Some pharmacies in Appalachia, a region hit hard by the opioid-involved overdose crisis, are denying opioid use disorder patients access to standard-of-care medication, found a study published March 26 by University of Kentucky and Emory University researchers. The pharmacies’ reasons include concerns over a Drug Enforcement Administration (DEA) limit, suspicion of manufacturers and prescribers, or stigma toward people who use drugs
Of 15 pharmacies surveyed in Kentucky’s Appalachian region, 12 declined new patients on buprenorphine, or only dispensed it to known patients or prescribers, or simply refused to dispense it. One of the key reasons the interviewed pharmacists made interventions in patients’ medication access was the fear of being flagged by pharmaceutical wholesalers, per DEA regulations, for “suspicious” medication orders of controlled substances.
The quantities needed to sound the regulatory alarm are unknown because “the wholesalers’ algorithms are proprietary,” said study author April Young, an epidemiologist at the University of Kentucky, in a press release. “Moving forward, we recommend that buprenorphine be removed from opioid monitoring systems, and if it must be tracked, it should be tracked separately.”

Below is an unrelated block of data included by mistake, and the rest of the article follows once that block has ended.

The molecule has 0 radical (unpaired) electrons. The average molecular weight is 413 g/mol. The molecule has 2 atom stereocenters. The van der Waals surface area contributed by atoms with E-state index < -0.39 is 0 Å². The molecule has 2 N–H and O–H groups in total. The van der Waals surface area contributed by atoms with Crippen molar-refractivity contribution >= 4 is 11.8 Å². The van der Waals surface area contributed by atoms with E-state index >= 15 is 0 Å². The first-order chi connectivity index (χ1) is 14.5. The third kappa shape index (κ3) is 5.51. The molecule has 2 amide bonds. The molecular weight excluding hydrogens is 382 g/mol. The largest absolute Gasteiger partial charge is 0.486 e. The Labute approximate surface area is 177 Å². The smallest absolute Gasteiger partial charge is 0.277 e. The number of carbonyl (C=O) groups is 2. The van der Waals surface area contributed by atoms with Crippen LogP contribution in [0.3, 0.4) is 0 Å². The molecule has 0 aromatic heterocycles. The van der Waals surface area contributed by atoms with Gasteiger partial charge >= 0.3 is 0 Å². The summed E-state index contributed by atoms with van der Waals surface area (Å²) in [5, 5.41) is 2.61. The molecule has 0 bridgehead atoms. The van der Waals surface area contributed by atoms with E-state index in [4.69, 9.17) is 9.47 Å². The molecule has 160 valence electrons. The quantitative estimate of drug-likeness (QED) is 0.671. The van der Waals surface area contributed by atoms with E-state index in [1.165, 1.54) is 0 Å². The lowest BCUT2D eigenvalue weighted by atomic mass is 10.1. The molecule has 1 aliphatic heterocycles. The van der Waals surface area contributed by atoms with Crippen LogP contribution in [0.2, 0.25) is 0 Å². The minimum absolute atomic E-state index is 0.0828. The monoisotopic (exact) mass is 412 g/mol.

DEA-enforced monitoring programs have previously been known to hinder patients’ access to medically-necessary medications. For example, prescription drug monitoring programs track the opioids prescribed to a patient. They aim to empower prescribers to make informed clinical decisions, but have been associated with clinicians cutting off access or refusing to prescribe opioid analgesics to pain patients.
The Appalachian pharmacists also reported that their trust in manufacturers and prescribers had been “undermined” by the “legacy of aggressive and fraudulent marketing” around painkillers, the authors wrote. For years, major pharma companies like Purdue, Johnson & Johnson and Insys spread misleading information to prescribers about their opioid products’ potential harms and benefits, in an effort to encourage the medication’s overprescription. More recently, states attorneys general have launched lawsuits against these companies to recover economic losses incurred by the overdose crisis.
The pharmacists’ refusal to give patients their medication also came down to stigma, which the researchers attributed to the “the escalating local war on drugs.”
The connection between stigma and buprenorphine access is present in the doctor’s office, as well. A recent study found that a third of primary care doctors across the country don’t accept the efficacy of the medication, and only one in five would be open to prescribing it.